How critical? China's recycling of the dollars it earns via its trade surpluses is a key part of the "rebalancing" of China's economy that everyone knows needs to occur. China saves too much, consumes too little, and has been overly reliant on exports to fuel its economic growth.
The current binge of growth at home -- nearly 8% in the first half of 2009 -- has been driven by a huge upsurge in credit growth from state-owned banks, as well as massive government stimulus spending. Neither is sustainable, and indeed, policymakers in China have already begun to rein in the surge in bank lending.
Make no mistake, the way Beijing has generated growth in 2009, however impressive it may look from afar, will prove to be an aberration. Once this period of crisis passes, China has no choice but to confront the necessity to drive up household incomes and private consumption.
This macroeconomic adjustment will, among other things, require a stronger renminbi to boost the Chinese consumer's purchasing power. A more valuable currency will also make foreign assets cheaper for acquisitions, driving microeconomic decisions at the company level.
The implications for Chinese companies are huge. Becoming the world's factory has pretty much taken China's economy as far as it can.
As consultant Rosen puts it, "For a lot of Chinese companies, domestic economies of scale are now maxed out." China's corporate sector does not need to invest in and run factories that sell sneakers for Nike or toys for Mattel or auto parts for Magna. Chinese companies need to become Nike, Mattel, and Magna. They need, in consultant-speak, to move up the value chain.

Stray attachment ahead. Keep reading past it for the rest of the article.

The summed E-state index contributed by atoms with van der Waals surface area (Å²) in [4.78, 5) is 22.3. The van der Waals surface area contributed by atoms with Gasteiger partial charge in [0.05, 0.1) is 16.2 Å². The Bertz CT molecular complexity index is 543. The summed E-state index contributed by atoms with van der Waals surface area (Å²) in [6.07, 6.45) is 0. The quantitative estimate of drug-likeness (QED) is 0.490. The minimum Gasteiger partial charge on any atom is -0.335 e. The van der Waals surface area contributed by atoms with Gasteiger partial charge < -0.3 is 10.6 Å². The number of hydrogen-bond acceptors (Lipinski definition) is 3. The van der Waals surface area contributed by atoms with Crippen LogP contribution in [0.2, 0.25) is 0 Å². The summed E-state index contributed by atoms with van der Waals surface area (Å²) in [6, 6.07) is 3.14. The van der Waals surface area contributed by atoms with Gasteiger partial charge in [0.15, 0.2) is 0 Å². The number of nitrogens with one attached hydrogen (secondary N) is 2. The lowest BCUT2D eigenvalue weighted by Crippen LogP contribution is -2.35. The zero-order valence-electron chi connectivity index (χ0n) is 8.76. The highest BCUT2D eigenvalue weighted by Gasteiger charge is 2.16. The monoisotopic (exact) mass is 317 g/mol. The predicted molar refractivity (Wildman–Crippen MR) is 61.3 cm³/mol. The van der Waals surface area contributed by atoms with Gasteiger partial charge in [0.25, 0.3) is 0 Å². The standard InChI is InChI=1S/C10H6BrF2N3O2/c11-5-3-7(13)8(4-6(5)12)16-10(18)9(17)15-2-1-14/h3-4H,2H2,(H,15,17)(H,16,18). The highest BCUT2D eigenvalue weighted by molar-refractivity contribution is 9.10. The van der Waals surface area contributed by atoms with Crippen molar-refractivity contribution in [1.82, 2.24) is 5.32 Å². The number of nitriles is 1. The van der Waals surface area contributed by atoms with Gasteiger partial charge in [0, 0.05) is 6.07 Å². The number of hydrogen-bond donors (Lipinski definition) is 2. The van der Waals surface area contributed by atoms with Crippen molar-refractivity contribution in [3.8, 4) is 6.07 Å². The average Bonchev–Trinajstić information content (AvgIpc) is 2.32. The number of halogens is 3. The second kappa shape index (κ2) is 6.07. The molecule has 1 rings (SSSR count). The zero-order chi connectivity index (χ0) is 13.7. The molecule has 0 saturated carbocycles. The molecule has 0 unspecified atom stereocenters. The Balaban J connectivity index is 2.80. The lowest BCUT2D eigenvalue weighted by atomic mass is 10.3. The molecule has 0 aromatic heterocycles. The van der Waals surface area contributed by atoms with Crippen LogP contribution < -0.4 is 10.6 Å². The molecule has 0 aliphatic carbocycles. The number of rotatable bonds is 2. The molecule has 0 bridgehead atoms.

Another reason the Chinese are buying stakes in foreign companies -- or buying them outright -- is that so few domestic companies have experience operating in the U.S. or Europe. Everything -- from the regulatory and legal environments to auditing and consumer safety standards -- is alien to the Chinese.
Arguably the most painless mode of entry for them is outright acquisition. That's what Chinese computer maker Lenovo did when it bought IBM's PC business in 2005 -- one of the few high-profile acquisitions of a U.S. business by a mainland company. Lenovo had a dominant position in PCs at home but little presence abroad. The acquisition changed that instantly. Lenovo has since worked hard to maintain the image of a global, as opposed to a Chinese, company.
This process, which China has called its "going out" strategy, will not happen overnight. But make no mistake, it is gaining momentum. Take Geely, for example, an ambitious, privately owned automaker based in Hangzhou, a city just south of Shanghai. Its CEO, Gui Shengyue, said last month that the company was interested in buying Volvo's car business from Ford (F, Fortune 500). A deal may or may not happen (of late Volvo's management has been throwing cold water on the idea). But the interest shown by a credible Chinese company in wanting to buy a big, established brand abroad should not be ignored. It's a signpost to the future.
A big part of that future will involve China investing in financial assets and real estate. Look only at the number of trips that the world's leading hedge fund managers have been making to Beijing this year. They go for the same reason Willie Sutton robbed banks, but they arrive at the headquarters of CIC as supplicants on bended knee, desperate for investable capital in the one place in the world where that is very much in surplus.